Hingis' first double came with two different partners back in 1999, winning the BNP Paribas Open with Anna Kournikova and the Miami Open with Jana Novotna; the Swiss Miss followed that up at long last with Sania Mirza in 2015, kickstarting what became the most dominant partnership of the last decade, foreshadowing a 41-match winning streak and a run through three straight major titles at Wimbledon, the US Open, and Australian Open.
The idea to partner with Chan first came about Down Under, when Hingis was still playing with CoCo Vandeweghe and the Taiwanese No.1 was one half of a sister act with Chan Hao-Ching.
"It started at a practice in Melbourne, when we were sharing a court," Chan, who also goes by Latisha, told WTA Insider after their straight-set win over Andreja Klepac and María José Martínez Sánchez. "I was hitting with Angel, my sister. Martina and I stayed on the same side of court and played some points together.
"At one point, she said that if Angel can't play with me because of injuries or some other reason, to give her a call, and she'd be happy to play with me. I was so flattered! But I didn't tell her that."
The sisters split after defending their home title in Chinese Taipei, and she found herself back on the same side as Hingis by the start of the Middle East Swing.
"My sister and I didn't do well at the Australian Open and we started to talk about splitting up, and I think it was great timing.
"We still practice together and watch her matches. It's kind of like three against two because we have Angel behind us against the other teams."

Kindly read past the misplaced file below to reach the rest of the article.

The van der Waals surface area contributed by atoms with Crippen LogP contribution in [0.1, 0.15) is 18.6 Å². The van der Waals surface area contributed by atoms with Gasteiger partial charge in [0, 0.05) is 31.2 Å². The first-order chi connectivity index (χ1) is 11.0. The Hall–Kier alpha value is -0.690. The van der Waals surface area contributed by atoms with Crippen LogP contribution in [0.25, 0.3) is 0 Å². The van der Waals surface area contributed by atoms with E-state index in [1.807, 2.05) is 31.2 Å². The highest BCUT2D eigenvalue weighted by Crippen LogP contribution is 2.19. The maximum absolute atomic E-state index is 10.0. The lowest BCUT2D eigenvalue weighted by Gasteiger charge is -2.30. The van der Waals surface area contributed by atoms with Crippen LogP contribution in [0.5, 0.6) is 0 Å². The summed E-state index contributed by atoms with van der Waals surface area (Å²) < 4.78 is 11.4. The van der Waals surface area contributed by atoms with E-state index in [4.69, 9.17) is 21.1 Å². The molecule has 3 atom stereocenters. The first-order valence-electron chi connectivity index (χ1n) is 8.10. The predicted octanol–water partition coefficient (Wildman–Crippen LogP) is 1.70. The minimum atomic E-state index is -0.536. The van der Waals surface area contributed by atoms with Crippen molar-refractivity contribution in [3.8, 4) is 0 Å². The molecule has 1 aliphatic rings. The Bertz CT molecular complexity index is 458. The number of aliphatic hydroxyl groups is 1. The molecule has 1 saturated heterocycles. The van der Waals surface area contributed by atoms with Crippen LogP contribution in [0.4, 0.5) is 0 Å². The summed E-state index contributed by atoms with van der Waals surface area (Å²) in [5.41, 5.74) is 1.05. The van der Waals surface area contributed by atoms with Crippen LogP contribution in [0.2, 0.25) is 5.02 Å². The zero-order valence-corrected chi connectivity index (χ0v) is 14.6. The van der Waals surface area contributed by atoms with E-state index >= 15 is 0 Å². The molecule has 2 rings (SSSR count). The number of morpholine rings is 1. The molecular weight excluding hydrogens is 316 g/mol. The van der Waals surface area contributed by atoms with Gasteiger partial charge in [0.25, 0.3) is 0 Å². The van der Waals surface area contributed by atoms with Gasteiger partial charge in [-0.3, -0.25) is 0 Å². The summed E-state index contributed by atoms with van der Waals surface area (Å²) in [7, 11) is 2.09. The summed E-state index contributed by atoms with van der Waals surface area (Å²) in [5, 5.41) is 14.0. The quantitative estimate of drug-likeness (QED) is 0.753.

The pair stuck through tough losses at the Qatar Total Open and the Dubai Duty Free Tennis Championships, the former for which Hingis takes full responsibility.
"When we started in Doha, I wasn't quite up to it in the super tie-break, and wasn't much of a help," Hingis said. "Otherwise, I think we could have done better there. But Doha and Dubai helped us get a feel for each other and to trust each other, so we know what to do on the court."
On an eight-match winning streak since winning in Indian Wells, it was clear the duo were already in sync.
"It's not fair for her to say she wasn't playing well at the beginning," Chan immediately disagrees. "I had a similar partner like her, a net player. For me it was easier to adapt, but for her, I might be a little bit different than her previous partners, so she needed more time to understand and get a rhythm."
"It was good to know that there was actually some consistency form somebody," Hingis banters back. "I could trust with her, that she was going to put the ball in!"
Both agreed that the fortnight in the California desert was key for their confidence, winning the title without dropping a set against tough teams like Mirza and Barbora Strycova, and World No.1 Bethanie Mattek-Sands and Lucie Safarova.
"In Indian Wells, we got two weeks to practice and be together, having cheesecake and going shopping!" Hingis laughed. "That helped a lot with our communication, and that brought us closer together. That's why we won and that's why we're in the semifinals here."
Standing between them and a second straight final is Mirza and Strycova in a rematch of last week's quarterfinal.
"Playing them, it's one of the best teams out there. We have to take it seriously, and I know they'll probably want to get back at us from Indian Wells..."
"Everyone around here is going to give you a tough match, and they're very strong," Chan finished. "We'll just try to play our best tennis and we'll see how it goes."